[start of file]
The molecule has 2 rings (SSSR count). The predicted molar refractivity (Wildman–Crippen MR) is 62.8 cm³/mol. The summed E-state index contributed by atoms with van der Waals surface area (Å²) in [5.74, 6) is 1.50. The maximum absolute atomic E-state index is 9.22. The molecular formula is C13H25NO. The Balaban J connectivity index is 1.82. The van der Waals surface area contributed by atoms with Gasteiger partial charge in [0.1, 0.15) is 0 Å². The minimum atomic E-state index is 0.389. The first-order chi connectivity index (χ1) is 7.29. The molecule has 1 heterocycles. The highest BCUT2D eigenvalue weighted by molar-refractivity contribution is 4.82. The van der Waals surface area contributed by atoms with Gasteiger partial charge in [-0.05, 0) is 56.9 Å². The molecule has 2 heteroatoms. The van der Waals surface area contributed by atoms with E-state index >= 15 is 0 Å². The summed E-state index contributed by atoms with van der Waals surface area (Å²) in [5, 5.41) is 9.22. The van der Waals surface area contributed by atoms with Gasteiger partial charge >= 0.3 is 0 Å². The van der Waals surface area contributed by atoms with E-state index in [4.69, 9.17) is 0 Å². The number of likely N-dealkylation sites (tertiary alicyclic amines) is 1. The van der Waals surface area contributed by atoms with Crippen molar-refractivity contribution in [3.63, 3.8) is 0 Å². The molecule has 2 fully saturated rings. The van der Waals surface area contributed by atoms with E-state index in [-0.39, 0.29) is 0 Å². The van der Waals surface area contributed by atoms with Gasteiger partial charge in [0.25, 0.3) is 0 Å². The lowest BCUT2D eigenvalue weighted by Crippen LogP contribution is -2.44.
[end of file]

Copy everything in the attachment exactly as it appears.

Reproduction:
The molecule has 2 rings (SSSR count). The predicted molar refractivity (Wildman–Crippen MR) is 62.8 cm³/mol. The summed E-state index contributed by atoms with van der Waals surface area (Å²) in [5.74, 6) is 1.50. The maximum absolute atomic E-state index is 9.22. The molecular formula is C13H25NO. The Balaban J connectivity index is 1.82. The van der Waals surface area contributed by atoms with Gasteiger partial charge in [0.1, 0.15) is 0 Å². The minimum atomic E-state index is 0.389. The first-order chi connectivity index (χ1) is 7.29. The molecule has 1 heterocycles. The highest BCUT2D eigenvalue weighted by molar-refractivity contribution is 4.82. The van der Waals surface area contributed by atoms with Gasteiger partial charge in [-0.05, 0) is 56.9 Å². The molecule has 2 heteroatoms. The van der Waals surface area contributed by atoms with E-state index >= 15 is 0 Å². The summed E-state index contributed by atoms with van der Waals surface area (Å²) in [5, 5.41) is 9.22. The van der Waals surface area contributed by atoms with Gasteiger partial charge >= 0.3 is 0 Å². The van der Waals surface area contributed by atoms with E-state index in [4.69, 9.17) is 0 Å². The number of likely N-dealkylation sites (tertiary alicyclic amines) is 1. The van der Waals surface area contributed by atoms with Crippen molar-refractivity contribution in [3.63, 3.8) is 0 Å². The molecule has 2 fully saturated rings. The van der Waals surface area contributed by atoms with E-state index in [-0.39, 0.29) is 0 Å². The van der Waals surface area contributed by atoms with Gasteiger partial charge in [0.25, 0.3) is 0 Å². The lowest BCUT2D eigenvalue weighted by Crippen LogP contribution is -2.44.